• Apply a drop of distilled white vinegar to the cloudy glass and rub a small area with a microfiber cloth. If the area is clear when the glass is dry, you will be able to clean away the cloudiness. If it is still cloudy, the glass is permanently etched.
    • Use a sharp edge to gently scrape the cloudy area of the glass. If some particles come loose and some of the cloudiness scrapes away, it is a film that can be cleaned from the glass. If the glass surface feels pitted and remains cloudy after scraping, the glass is permanently etched and will never be clear.
    White microfiber cloth rubbing against cloudy glass with distilled white vinegar

    The Spruce / Meg MacDonald

  2. Soak in Distilled White Vinegar

    Place the cloudy glasses in a sink or large dishpan. Add enough distilled white vinegar or cleaning vinegar to cover the glasses. If you don't have enough vinegar to completely cover the glasses, you can rotate them during the soaking process. Soak the glassware on all sides in the vinegar for at least 15 minutes.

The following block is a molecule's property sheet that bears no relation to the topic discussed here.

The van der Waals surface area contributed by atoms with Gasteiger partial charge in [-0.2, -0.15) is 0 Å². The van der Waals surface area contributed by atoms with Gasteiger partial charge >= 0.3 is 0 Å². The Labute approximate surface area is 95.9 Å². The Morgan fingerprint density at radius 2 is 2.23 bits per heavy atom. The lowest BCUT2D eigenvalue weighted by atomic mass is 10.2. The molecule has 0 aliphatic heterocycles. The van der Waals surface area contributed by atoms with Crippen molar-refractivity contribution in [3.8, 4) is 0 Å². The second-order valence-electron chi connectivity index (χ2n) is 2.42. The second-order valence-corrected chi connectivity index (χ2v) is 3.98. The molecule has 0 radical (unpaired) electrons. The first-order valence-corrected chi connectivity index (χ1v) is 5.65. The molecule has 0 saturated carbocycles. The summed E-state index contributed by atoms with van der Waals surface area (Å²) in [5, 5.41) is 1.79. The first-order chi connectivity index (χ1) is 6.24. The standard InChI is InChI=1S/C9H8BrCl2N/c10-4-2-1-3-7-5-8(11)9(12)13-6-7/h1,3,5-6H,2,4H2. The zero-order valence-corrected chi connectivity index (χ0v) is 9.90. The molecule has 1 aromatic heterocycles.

If you are cleaning a cloudy glass window or object that cannot be soaked, pour undiluted distilled white vinegar in a spray bottle and spritz the glass. Let the vinegar remain on the surface for 15 minutes before wiping it away and cleaning the glass surface as usual.

    Cloudy glass being soaked in distilled white vinegar

    The Spruce / Meg MacDonald

  3. Handwash the Glasses

    Drain the vinegar away and handwash the glasses with dishwashing soap and very warm water.